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December 10, 2004
On December 8, 2004, CORAL RENEE MORELOCK, devoted mother of Michael and Thomas W. Drasal; dear sister of Gloria Ellingsworth and Joseph Bowman; loving grandmother of Alyssa Brown and Jordaynelexi, Cameron, and Thomas W. Drasal, Jr. Relatives and friends are invited to call at the Schimunek Funeral Home, Inc., 9705 Belair Road, Perry Hall, MD 21236, on Friday, 3 to 5 and 7 to 9 p.m. Services will be held on Saturday at 12 noon. Interment private. In lieu of flowers, contributions may be made to the National Kidney Foundation of Md., 1107 Kenilworth Dr., suite 202, Baltimore, MD 21204
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FEATURES
By Timothy B. Wheeler, The Baltimore Sun | August 11, 2014
A federal council took a preliminary step Monday toward protecting deep-sea corals off Maryland and the rest of the mid-Atlantic coast. The Mid-Atlantic Fishery Management Council voted unanimously to seek public input on what should be done to prevent commercial fishing gear from damaging the fragile, slow-growing corals, about which until recently little was known. Research cruises over the past few years have documented their presence in several of the many deep canyons cutting into the eastern edge of the continental shelf, about 70 miles off the coast.
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FEATURES
By Kevin Rector, The Baltimore Sun | September 23, 2013
Endangered sea corals seized several months ago by federal border agents in Florida are now being used as educational tools in the National Aquarium's new blacktip reef shark exhibit. According to U.S. Customs and Border Protection, the illegal shipment of 42 pieces of coral was seized at the Port of Tampa for violating the Endangered Species Act, after inspectors determined the coral had been cut illegally from a reef off the coast of the Solomon Islands in the South Pacific. Corals support some of the most diverse ecosystems in the world, and most are protected under the Convention on International Trade of Endangered Species, to which 178 countries are signatories.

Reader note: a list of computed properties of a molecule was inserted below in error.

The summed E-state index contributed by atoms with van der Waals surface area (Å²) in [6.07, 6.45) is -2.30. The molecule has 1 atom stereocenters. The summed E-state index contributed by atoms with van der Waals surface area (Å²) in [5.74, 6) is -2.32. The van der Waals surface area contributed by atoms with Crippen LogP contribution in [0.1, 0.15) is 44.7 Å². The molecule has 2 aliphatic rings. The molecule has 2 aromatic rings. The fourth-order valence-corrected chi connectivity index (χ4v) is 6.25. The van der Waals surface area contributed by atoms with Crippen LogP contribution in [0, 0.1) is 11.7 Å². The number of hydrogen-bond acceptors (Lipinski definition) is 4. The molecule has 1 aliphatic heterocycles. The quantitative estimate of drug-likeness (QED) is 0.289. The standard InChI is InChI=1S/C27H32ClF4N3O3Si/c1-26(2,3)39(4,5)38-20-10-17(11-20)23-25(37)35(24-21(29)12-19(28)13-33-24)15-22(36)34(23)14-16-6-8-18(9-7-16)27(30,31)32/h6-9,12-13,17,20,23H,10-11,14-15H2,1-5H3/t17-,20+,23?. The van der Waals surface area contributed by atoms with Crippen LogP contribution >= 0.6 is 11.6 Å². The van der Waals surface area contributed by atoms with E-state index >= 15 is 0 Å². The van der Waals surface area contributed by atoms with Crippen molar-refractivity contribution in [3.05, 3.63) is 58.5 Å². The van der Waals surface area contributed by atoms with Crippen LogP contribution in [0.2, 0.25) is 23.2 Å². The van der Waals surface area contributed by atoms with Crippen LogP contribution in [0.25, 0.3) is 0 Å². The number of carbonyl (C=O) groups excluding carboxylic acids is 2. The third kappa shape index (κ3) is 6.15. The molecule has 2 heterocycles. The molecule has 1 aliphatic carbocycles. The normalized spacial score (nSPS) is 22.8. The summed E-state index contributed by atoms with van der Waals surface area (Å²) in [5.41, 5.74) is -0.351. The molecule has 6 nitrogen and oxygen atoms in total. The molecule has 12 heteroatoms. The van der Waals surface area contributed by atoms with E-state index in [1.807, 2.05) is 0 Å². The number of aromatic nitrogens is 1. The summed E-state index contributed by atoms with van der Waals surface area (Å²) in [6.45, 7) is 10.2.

FEATURES
By Timothy B. Wheeler, The Baltimore Sun | August 11, 2014
Seventy miles off Ocean City , scientists aboard the federal research vessel Henry B. Bigelow are exploring a lush underwater landscape that until recently few would have imagined - colorful corals clinging to the rocky slopes of deep-sea canyons. On this and other research cruises, remotely guided submersible cameras have captured scenes of bubblegum corals, sea whips and more growing in the dark, hundreds to thousands of feet below the Atlantic Ocean's surface. Other smaller patches dot the ocean floor in shallower waters closer to shore.
NEWS
May 5, 2003
On May 2, 2003, CORAL ELDRED JACKSON; beloved husband of the late Elaine Jackson; father of Robert (Penny), Steven and Patricia Jackson; step grandfather of Teresa Drugac. Also survived by many nieces and nephews. Family will receive friends on Tuesday, 3 to 5 and 7 to 9 P.M. at BRADLEY-ASHTON-MATTHEWS FUNERAL HOME, INC., 2134 Willow Spring Road (at the corner of Dundalk Avenue), where Prayer Services will be held at 8 P.M. Interment private. In lieu of flowers, contributions in his name may be made to the Capital Campaign Fund at St. George's and St. Matthew's Episcopal Church, 2900 Dunleer Road, Dundalk, MD 21222.